My chief comparison point for The Roller’s 2008 self-titled debut on Monofonus Press was Sourvein, and the same holds true for Wasted Heritage, but The Roller sound even meaner here, more grim, more foreboding, with an atmosphere that has more in common with Darkthrone than Eyehategod. The album is structured meticulously and with vinyl in mind: two longer tracks sandwiching two shorter ones, so that the opener and closer are over 10 minutes apiece and the middle two under seven. Still, it’s the sound that seems most thought out. Wasted Heritage was recorded by Bryan Richie (The Sword), and the guitars of Theron Rhoten sound positively filthy, cutting a jagged buzzsaw through opener “Candle Black” and managing even to dirty up the atmospheric beginning of 14-minute closer “White Wing.”

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New The Roller Album Coming in November

Posted in Whathaveyou on September 28th, 2010 by H.P. Taskmaster

I think what I like best about the news of The Roller‘s impending second album, Wasted Heritage, is that there are only four songs listed and nowhere does the press release even think about calling it less than a full-length album. We can only hope that one of the four songs is two minutes long and the rest are 13 or more. Hey, I like long songs.

What I remember about The Roller‘s debut: Cool art, sounded like Sourvein. Figure if they keep those two things up, it’s a win. Here’s the news off the PR wire:

Austin hesh-masters The Roller have been creating and honing their craft of riff mongering since the beginning of 2006. The band recorded their first demo that year and replaced their original guitarist Matt Sodeman with Theron Rhoten shortly after. The debut LP was released in 2008 and was praised by reviewers and metalheads alike. This year marks the release of their new LP, Wasted Heritage, an offering of earth-shaking, uncompromisingly grim doom metal.

With the edition of Miguel Veliz (Graves at Sea, Sub Oslo, Sourvein) in 2009, the band set out to write a follow up to 2008’s well received debut LP on Monofonus Press. After playing steadily in their hometown and across the country for the next two years, The Roller was ready to begin writing their new record. What came about is a massive, lumbering beast of an album. Four new songs spanning 40 minutes, recorded by Bryan Richie (The Sword) and dedicated to a limited vinyl pressing of 500 gatefold LPs.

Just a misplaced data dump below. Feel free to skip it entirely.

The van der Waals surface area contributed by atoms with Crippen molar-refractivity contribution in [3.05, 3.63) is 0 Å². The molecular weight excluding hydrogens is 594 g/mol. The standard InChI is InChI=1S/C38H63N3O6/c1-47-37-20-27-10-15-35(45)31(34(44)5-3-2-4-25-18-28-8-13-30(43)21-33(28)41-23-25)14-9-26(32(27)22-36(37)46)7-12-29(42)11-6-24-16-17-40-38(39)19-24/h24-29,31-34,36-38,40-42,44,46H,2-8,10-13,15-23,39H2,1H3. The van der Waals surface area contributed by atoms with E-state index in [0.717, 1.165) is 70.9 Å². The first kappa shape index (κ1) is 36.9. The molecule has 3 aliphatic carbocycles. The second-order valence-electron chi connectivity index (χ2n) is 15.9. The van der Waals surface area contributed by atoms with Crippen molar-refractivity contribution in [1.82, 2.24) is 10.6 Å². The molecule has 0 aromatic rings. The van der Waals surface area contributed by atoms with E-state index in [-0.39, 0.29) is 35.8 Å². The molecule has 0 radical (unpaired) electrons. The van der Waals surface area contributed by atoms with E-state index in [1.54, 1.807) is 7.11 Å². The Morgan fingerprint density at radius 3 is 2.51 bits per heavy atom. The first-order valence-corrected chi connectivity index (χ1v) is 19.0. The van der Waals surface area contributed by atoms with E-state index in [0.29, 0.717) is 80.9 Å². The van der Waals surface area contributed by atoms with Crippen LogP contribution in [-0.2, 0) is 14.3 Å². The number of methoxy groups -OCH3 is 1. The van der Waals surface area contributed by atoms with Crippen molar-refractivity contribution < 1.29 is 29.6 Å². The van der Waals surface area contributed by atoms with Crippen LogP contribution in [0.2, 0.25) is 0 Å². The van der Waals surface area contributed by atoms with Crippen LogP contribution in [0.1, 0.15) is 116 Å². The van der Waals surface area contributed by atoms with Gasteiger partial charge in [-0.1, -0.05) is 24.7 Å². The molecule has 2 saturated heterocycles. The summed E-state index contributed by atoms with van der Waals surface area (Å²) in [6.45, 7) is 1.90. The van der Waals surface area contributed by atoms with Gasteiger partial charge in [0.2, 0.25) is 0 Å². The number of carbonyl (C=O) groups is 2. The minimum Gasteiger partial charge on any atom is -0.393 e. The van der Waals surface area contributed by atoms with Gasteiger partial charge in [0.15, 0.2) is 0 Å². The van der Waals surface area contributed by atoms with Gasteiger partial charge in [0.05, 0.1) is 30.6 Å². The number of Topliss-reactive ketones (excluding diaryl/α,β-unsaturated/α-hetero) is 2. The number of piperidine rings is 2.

Wasted Heritage is a ritual in abrasive meditation, an arrangement of riffs that become keys to a new dimension, for those seeking a heavier trip than most.

Wasted Heritage tracklist:
1. Candle Back
2. Of Feather and Bone
3. Passage
4. White Wing

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The Roller and the Punches

Posted in Reviews on April 2nd, 2009 by H.P. Taskmaster

This house has lasers! That's gotta drive up the mortgage.Based out of the hipster Mecca of Austin, TX, sludge upstarts The Roller are probably less notable for what they do musically than their presentation of it. Even in its bare CD form — you can also get the vinyl or a CD version that comes with a book by O. Henry Prize-winning author Rebecca Bengal — the packaging of the band’s self-titled offering is innovative and unique; a kind of slipcase box with a painted cover by Virginia Yount, who, like Bengal and The Roller, is part of the Monofonus Press lineup. Put all of these elements together and The Roller do stand out somewhat among their set, even if superficially.

They’re also heavier than the type of stoner metal usually associated with Austin, typified these days by the expensive haircuts and Matt Pike-lite riffing of The Sword. Particularly from the vocals of screamer Mike Morowitz, the band is given that extra push over the line between abrasive sludge and run-of-the-mill riff-led doom. The Roller was mastered by the ubiquitous Sanford Parker, who’s obviously encountered this kind of stuff before and handles it suitably, bringing up the low end so that songs like “Spirit of the Sun” get the thickening they deserve. Sunns (provided by Theron), Ampegs (Ed) and big Ludwig drums (Jeremy) — we all know how it goes by now.